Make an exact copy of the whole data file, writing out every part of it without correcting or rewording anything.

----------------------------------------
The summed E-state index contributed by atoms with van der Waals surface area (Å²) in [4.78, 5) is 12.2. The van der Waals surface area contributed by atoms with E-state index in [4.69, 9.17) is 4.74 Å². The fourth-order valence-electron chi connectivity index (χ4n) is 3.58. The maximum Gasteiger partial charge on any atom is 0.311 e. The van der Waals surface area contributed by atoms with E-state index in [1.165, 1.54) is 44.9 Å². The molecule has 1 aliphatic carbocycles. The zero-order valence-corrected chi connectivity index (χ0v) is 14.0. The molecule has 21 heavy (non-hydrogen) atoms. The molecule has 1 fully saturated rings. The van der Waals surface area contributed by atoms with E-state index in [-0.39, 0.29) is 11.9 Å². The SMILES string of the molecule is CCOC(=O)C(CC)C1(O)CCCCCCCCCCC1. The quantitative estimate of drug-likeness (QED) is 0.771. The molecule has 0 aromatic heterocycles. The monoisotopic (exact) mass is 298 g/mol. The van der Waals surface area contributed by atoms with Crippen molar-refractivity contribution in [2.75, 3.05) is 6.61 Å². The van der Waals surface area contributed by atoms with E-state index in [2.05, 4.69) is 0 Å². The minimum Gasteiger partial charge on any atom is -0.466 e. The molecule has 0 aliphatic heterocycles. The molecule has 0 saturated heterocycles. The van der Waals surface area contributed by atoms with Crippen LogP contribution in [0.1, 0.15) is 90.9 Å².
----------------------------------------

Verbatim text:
The summed E-state index contributed by atoms with van der Waals surface area (Å²) in [4.78, 5) is 12.2. The van der Waals surface area contributed by atoms with E-state index in [4.69, 9.17) is 4.74 Å². The fourth-order valence-electron chi connectivity index (χ4n) is 3.58. The maximum Gasteiger partial charge on any atom is 0.311 e. The van der Waals surface area contributed by atoms with E-state index in [1.165, 1.54) is 44.9 Å². The molecule has 1 aliphatic carbocycles. The zero-order valence-corrected chi connectivity index (χ0v) is 14.0. The molecule has 21 heavy (non-hydrogen) atoms. The molecule has 1 fully saturated rings. The van der Waals surface area contributed by atoms with E-state index in [-0.39, 0.29) is 11.9 Å². The SMILES string of the molecule is CCOC(=O)C(CC)C1(O)CCCCCCCCCCC1. The quantitative estimate of drug-likeness (QED) is 0.771. The molecule has 0 aromatic heterocycles. The monoisotopic (exact) mass is 298 g/mol. The van der Waals surface area contributed by atoms with Crippen molar-refractivity contribution in [2.75, 3.05) is 6.61 Å². The van der Waals surface area contributed by atoms with E-state index in [2.05, 4.69) is 0 Å². The minimum Gasteiger partial charge on any atom is -0.466 e. The molecule has 0 aliphatic heterocycles. The molecule has 0 saturated heterocycles. The van der Waals surface area contributed by atoms with Crippen LogP contribution in [0.1, 0.15) is 90.9 Å².